(Published just after Bloomsday, in the Business Standard)

The official menu for Bloomsday is not kind to vegetarians. To celebrate James Joyce’s Ulysses in the manner of Leopold Bloom, start with thick giblet soup and nutty gizzards, move on to “a stuffed roast heart, liverslices fried with crustcrumbs, fried hencods' roes”.

The grilled mutton kidneys (which gave Bloom’s palate, memorably, a “fine tang of faintly scented urine) are optional for the squeamish, but then the squeamish are rarely among Joyce’s fans. This Sunday, when Bloomsday was celebrated in Ireland and elsewhere, the diehard Joycean had an excellent excuse to stuff himself—this is the year when Ulysses, and all of Joyce’s works, become public property.

Never was there a more jealous guardian of a literary work than Stephen Joyce. He was not so much heir to Joyce’s work as the dragon at the gates. He refused permission for scholars, biographers and dramatists to quote any more than the parsimonious allowance of words set down by the Copyright Act. He refused permission for James Joyce’s papers to be read or scrutinized, and he waged long and acrimonious battles against those who went ahead and wrote about Joyce, or Dubliners, or Molly Bloom, or Finnegan’s Wake anyway.

Under Stephen Joyce’s reign, few writers—even a newspaper columnist—would have felt free enough to quote passages from the works long enough to incur Stephen Joyce’s bitter wrath.

The end result, though Joyce’s books remained easily accessible, was to chop up his work into memorable phrases: “They are coming, waves. The whitemaned seahorses, champing, brightwindbridled, the steeds of Mananaan.” “The snotgreen sea. The scrotumtightening sea.” “Hoopsa boyaboy hoopsa! Hoopsa boyaboy hoopsa! Hoopsa boyaboy hoopsa!”

In much of the public imagination, this is what remained of Ulysses, these slivers of Joyce—the gimmicks, but not the heart and the swift juxtapositions that made him such a great, sensitive writer. Here is Stephen Dedalus, thinking of his mother, now dead, no more than “an odour of rosewood and ashes”. In his mind, he continues: “A poor soul gone to heaven: and on a heath beneath winking stars a fox, red reek of rapine in his fur, with merciless bright eyes scraped in the earth, listened, scraped up the earth, listened, scraped and scraped.”

So many years after it was first published (and reviled, and then reclaimed), Ulysses remains surprisingly fresh, untarnished by time. The writers Joyce spawned did less well; Joyce, who was begat by Tristram Shandy, begat far too many bad imitators, who rise up in experimental flares every decade and are rapidly forgotten. Some, like GV Desani, whose Hatterr received permission for his linguistic exuberance from Ulysses and Finnegan’s Wake, have survived and are still admired. But All About H Hatterr, for all of its wonders, has dated and acquired a creaky patina that Ulysses never did. Molly Bloom stirs in bed, Leopold Bloom buys a cake of soap that smells of sweet lemony wax and eats the liver and kidneys, stately, plump Buck Mulligan bears his bowl of lather on which a mirror and a razor lay crossed; and the story Joyce tells, against the background of the ancient story of Odysseus, Greece dissolving into Ireland’s streets, remains sharp and clear.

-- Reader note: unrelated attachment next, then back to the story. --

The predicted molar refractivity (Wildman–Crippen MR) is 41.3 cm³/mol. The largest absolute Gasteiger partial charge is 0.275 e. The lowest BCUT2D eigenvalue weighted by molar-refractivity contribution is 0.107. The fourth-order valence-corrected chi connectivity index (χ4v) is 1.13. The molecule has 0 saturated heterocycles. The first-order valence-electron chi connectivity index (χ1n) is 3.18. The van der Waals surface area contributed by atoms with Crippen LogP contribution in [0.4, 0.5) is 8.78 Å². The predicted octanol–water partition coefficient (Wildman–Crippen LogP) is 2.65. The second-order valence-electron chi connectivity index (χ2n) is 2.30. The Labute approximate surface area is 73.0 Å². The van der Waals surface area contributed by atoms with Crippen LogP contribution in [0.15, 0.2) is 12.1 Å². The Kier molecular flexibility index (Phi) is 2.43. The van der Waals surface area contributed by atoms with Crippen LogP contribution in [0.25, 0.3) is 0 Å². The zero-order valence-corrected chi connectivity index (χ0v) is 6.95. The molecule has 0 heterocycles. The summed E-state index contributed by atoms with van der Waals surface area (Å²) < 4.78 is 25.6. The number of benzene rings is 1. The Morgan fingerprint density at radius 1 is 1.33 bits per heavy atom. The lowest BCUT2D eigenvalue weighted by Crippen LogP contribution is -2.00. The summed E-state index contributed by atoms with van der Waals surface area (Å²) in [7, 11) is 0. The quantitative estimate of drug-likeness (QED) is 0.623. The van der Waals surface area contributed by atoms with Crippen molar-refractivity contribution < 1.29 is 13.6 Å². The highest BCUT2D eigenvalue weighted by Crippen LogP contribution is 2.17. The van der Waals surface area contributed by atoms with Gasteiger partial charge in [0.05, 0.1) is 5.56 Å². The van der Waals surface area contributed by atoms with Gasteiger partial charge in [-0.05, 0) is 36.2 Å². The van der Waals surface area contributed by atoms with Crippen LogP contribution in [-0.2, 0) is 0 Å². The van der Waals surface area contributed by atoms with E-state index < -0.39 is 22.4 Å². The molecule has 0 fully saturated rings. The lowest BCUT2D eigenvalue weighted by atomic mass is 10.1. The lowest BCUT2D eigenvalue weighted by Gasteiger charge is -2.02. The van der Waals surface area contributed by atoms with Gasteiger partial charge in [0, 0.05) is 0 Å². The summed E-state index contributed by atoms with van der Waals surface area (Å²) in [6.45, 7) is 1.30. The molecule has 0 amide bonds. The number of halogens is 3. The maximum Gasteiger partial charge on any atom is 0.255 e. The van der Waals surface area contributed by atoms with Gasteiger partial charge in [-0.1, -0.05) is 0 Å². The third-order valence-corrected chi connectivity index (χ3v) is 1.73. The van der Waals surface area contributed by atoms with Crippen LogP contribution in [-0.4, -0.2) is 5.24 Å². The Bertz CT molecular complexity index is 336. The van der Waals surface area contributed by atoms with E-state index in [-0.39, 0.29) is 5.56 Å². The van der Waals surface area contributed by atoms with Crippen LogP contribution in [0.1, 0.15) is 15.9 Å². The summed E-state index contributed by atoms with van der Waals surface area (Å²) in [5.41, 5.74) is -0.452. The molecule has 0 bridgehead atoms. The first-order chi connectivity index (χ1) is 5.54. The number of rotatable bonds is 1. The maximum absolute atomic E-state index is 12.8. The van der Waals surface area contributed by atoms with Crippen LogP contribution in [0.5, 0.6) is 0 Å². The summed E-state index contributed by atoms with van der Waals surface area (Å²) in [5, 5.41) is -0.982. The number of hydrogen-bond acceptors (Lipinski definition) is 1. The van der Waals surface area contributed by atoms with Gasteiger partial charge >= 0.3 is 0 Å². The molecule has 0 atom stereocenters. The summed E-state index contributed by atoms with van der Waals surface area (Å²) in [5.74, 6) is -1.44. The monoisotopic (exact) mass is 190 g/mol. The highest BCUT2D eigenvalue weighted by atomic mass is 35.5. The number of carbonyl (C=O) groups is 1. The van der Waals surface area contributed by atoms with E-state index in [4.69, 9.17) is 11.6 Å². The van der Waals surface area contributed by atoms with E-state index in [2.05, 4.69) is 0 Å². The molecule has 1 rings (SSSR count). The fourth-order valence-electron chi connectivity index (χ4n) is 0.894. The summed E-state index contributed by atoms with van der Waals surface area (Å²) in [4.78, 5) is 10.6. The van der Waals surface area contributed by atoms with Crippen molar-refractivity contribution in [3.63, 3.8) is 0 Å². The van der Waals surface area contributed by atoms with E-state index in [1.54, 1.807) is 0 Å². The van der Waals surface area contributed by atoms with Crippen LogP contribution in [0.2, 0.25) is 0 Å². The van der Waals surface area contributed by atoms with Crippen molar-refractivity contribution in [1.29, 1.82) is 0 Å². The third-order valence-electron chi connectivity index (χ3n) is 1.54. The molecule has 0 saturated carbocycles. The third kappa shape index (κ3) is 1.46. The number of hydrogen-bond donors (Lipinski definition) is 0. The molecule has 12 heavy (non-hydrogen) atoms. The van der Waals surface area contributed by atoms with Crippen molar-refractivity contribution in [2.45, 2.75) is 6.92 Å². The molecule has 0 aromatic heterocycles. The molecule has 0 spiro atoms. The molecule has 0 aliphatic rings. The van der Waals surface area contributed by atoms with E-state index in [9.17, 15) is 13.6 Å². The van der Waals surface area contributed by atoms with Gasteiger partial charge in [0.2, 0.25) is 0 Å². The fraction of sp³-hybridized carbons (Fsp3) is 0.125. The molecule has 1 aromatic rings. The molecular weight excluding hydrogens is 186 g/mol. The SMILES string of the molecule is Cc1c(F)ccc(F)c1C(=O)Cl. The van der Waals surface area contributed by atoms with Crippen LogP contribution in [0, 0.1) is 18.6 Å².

The ones who did well among Joyce’s literary descendants weren’t those who tried to imitate his style, but those who understood why he had moved from the straightforward, hungrily observed stories of the Dubliners to the structural heights and freedom of Ulysses, until he finally demolished language itself in Finnegan’s Wake. The first school spawned a rash of writers who turned out passages of the “Thrash, kick, bite. Thrash, kick, slap” sort under the impression that they were being Joycean. Which is a little dangerous, like assuming you bought madeleines at the bakery and can now write like Proust.

The second school includes an enormous range of writers, from Arun Kolatkar to David Mitchell and Haruki Murakami, who sensibly cultivated their own particular, indelible styles, but understood what Joyce was trying to do in Ulysses—to capture all of life, instead of interpreting it. He crafts Ulysses with such skill that it seems to present life as it happens, in all of its inescapable, tangled, human messiness.

There are two ways to look at your existence, said Joyce in Ulysses. One is to see it as a short, nasty business: “Bridebed, childbed, bed of death, ghostcandled.” The other was to celebrate the “warm beds: the warm fullblooded life”. He gave both of them to his readers, in dense paragraphs that ran on for two pages or fragmented sentences, and let them choose.

And on this Bloomsday, this year, with an end to Stephen Joyce’s petty tyrannies, the choice was easy. “Heavenly weather really. If life was always like that. Cricket weather. Sit around under sunshades. Over after over. Out.”
Visit to discover Indian blogs